I took a shorter vacation, earlier in my three years at that church. I spent the time discovering Harry Potter, and came back and gave a sermon on it, hoping to be "topical." One person who later blossomed into an enemy, reportedly complained that I'd been off on vacation reading kids books, when the work of the church needed to be done. When, toward the end, I pointed out to the congregation that membership had been declining for decades, meaning to say it was a result of demographics (the neighborhood around the church had changed, from German to Mexican immigrants; and Vietnamese, Korean, African-Americans. The most segregated hour in America is still on Sunday morning.) My point was to make them relax, and realize church size was not the only marker for church health. Instead they decried my emphasis, and focused solely on the decline in my three years.

Perhaps I should have taken time to pray more, huh?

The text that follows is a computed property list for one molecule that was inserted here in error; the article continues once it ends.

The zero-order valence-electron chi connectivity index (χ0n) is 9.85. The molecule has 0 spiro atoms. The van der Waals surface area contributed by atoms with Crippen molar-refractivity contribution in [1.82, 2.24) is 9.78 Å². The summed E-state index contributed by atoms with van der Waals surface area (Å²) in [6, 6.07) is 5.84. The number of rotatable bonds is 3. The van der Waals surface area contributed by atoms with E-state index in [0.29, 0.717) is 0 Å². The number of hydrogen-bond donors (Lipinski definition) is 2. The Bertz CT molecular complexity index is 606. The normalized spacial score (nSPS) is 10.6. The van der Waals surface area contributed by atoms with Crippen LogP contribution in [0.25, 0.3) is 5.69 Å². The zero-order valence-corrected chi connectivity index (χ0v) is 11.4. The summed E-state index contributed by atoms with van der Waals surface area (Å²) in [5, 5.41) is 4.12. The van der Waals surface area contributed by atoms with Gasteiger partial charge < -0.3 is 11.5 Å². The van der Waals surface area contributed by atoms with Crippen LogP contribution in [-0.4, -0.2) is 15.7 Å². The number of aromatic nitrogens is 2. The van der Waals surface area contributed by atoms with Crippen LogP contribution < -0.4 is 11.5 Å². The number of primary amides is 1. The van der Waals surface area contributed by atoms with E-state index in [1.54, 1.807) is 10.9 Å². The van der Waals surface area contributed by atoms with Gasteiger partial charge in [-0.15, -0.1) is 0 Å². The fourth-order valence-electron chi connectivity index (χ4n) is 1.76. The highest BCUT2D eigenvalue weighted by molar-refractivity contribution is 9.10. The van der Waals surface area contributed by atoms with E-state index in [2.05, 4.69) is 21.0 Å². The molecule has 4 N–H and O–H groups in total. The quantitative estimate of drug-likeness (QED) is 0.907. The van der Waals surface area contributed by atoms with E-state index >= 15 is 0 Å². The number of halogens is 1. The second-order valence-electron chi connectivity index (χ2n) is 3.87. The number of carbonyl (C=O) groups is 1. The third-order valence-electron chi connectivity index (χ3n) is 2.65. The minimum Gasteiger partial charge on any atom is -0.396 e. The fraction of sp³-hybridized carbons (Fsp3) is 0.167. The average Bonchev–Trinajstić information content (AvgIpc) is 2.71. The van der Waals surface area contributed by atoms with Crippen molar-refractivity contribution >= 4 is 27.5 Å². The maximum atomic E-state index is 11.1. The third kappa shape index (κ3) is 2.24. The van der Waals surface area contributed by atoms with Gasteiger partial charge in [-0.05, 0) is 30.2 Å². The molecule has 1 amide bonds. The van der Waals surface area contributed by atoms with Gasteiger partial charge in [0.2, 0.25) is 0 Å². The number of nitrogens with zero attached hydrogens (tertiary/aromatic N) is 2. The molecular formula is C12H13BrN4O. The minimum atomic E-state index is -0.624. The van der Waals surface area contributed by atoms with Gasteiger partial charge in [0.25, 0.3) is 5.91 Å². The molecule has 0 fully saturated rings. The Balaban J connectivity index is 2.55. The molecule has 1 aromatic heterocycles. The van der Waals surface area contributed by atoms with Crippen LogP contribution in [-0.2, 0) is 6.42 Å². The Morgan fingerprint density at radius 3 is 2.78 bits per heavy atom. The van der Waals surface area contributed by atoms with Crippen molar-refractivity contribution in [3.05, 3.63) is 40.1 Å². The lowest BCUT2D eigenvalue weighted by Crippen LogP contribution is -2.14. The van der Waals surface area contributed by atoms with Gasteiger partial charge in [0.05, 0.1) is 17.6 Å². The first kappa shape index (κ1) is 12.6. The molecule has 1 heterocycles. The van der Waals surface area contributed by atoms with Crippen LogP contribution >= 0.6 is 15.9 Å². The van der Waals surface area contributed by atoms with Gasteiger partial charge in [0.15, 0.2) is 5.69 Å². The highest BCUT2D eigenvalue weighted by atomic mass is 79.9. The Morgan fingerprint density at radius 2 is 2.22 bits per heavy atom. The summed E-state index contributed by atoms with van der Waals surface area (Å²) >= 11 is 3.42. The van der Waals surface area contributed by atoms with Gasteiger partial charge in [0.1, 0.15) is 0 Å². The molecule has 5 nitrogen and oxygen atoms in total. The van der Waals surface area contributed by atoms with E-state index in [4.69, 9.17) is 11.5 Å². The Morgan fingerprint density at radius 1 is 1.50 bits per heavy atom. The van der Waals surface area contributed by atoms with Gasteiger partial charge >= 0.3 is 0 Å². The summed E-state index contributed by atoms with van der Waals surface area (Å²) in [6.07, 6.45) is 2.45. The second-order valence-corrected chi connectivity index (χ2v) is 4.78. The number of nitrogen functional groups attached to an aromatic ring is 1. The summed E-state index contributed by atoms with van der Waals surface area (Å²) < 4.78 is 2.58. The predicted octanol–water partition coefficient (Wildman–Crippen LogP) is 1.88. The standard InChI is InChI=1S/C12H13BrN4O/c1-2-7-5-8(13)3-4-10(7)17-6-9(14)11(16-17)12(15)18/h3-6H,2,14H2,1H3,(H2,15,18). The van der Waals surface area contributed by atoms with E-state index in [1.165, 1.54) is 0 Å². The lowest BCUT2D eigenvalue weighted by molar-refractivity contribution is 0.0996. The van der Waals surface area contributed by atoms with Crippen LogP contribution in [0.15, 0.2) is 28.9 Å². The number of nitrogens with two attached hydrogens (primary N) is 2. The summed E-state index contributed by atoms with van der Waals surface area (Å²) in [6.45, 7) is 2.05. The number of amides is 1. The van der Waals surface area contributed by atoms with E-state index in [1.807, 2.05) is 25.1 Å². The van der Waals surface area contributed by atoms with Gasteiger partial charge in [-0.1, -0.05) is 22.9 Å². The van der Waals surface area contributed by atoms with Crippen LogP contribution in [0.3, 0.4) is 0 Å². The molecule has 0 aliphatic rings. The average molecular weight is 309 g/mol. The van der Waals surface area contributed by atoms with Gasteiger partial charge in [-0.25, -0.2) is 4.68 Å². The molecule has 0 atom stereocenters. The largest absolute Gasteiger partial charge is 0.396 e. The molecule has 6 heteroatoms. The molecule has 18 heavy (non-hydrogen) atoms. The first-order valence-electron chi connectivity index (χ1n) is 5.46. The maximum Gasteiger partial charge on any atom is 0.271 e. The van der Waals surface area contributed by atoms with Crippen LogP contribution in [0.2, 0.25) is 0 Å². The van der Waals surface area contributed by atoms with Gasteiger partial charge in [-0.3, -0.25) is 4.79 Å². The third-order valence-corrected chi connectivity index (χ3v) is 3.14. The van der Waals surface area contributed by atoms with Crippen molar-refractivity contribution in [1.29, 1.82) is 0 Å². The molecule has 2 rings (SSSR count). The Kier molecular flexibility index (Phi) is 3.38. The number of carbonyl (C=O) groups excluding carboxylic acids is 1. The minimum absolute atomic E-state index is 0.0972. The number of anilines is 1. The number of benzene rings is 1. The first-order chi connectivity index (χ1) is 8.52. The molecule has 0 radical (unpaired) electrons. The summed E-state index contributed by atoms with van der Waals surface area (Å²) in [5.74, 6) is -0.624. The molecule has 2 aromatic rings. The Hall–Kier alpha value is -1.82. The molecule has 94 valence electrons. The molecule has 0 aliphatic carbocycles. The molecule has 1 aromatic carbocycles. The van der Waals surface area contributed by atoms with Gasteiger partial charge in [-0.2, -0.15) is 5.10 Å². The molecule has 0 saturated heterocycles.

You see what I mean: personal stories are personal. But they can also be universal. The problem is, to emphasize them too much is to dwell too much on peculiarities, to raise legitimate questions about my abilities as a pastor, about who should share the blame, etc. But to be too general is to wander into abstraction, and to float generalization about how all congregations are bad, or all seminaries feckless because they don't train in spiritual leadership (the Protestant seminaries are as uncomfortable with it as any engineering school would be), or all pastors poor guardians of their time and personal boundaries. And to top it off, I said at the beginning I wouldn't do this, wouldn't tell personal stories. And I meant it.

And then again, it's an issue only clergy care about, so it isn't one too many people feel too much responsibility for (or, therefor, interest in). So, what are we gonna do with folks like that?

1 comment:

  1. I dont know if you can receive (or have even seen the BBC programme Rev:

    Sitcom about a vicar running a modern inner-city church, with a reluctant wife and a depleted, motley congregation

    It was better than it sounds (-:

    Guardian review

    BBC homepage